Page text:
I think it can sometimes be a good argument in favour of something, and that it can always be an argument in favour (which may or may not be counterbalanced by counter-arguments, and may or may not be supported by other arguments in favour).

Or put another way, whether it's a good argument or not will depend on the situation, but I think it's always worth considering it, even if only briefly before discarding it. I don't think "what other people do" is always a bad/worthless argument.

Yes, this. My middle name is only used on official documents if I'm forced to give it.

I too have no particular connection to my middle name. My parents named my brother and I with short, easy to spell and say first names, and longer multi-syllabic middle names. I don't dislike it, and it's even quite nice, I suppose, but I use it very rarely. If I see my full name written down it brings back memories of being a kid when I actually sometimes used it. None of our names have any particular meaning, other then sounding quite nice together with our other names, so it doesn't feel very special. Though I used to really dislike my first name for a while, partly because it was so common, but I got over that and now it's properly "mine".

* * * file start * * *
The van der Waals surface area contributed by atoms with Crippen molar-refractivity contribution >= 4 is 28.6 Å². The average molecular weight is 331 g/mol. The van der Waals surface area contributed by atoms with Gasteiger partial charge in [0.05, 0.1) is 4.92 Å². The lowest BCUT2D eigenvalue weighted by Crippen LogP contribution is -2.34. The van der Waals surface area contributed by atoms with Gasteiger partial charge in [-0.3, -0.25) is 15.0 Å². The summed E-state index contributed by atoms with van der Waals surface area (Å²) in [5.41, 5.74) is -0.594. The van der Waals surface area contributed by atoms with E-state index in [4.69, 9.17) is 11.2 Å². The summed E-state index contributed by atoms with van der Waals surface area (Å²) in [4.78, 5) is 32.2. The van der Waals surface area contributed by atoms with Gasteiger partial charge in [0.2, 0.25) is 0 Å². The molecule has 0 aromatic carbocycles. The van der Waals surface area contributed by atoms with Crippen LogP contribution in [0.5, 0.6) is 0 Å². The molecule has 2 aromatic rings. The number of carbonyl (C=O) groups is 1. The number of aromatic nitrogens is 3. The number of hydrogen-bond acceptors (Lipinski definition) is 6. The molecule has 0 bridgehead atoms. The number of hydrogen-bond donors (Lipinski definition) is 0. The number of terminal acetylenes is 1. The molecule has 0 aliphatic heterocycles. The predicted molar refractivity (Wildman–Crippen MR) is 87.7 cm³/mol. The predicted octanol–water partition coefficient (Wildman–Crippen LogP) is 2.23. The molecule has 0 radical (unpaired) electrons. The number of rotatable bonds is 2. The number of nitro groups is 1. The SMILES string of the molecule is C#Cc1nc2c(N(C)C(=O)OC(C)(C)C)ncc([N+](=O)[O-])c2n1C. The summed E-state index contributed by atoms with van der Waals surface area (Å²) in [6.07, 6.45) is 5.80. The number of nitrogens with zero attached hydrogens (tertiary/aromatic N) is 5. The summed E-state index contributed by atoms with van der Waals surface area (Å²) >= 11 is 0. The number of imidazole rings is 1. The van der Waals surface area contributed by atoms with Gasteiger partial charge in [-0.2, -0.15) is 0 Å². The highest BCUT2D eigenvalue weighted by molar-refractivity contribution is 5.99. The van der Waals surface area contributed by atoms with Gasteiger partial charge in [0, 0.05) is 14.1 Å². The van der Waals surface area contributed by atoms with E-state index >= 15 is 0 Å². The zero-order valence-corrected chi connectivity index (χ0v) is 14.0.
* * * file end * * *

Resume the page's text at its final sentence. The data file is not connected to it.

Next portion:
rho, maybe try running through some lists of names and see if any appeal to you or jump out and you might like? I'm not sure I've known anyone before who's wanted to pick a new name just because, so I'm not sure what the process would be (as opposed to someone changing their name to something specific, because I do know several people whose names now are not the names they were born with, many of whom won't disclose their original names and get a bit upset when people are curious). It doesn't seem worth changing your name to another name that you don't have a particular connection with. It also doesn't seem worth getting rid of it entirely if you don't especially dislike it, when you can just omit it from general use rather than going through hassle.

In short, I am not very helpful, but felt the need to add 2p anyway.

I don't use my given first name. I haven't yet legally changed it, but I do intend to.

I didn't like my first name. It's not that it was a bad name, it just felt like a very bad fit for me.

So, my process was an active desire to not have that name and then thinking about what to replace it with, rather than a desire for a specific new name.

I thought about several names I liked, but decided on Rachel, because it was what my father wanted to name me, and so I felt I had more of a connection and a claim on it.

A friend of mine has been wanting to change her last name because she dislikes it and looked into many possibilities, including going over her family tree for last names she had a connection with that she might prefer.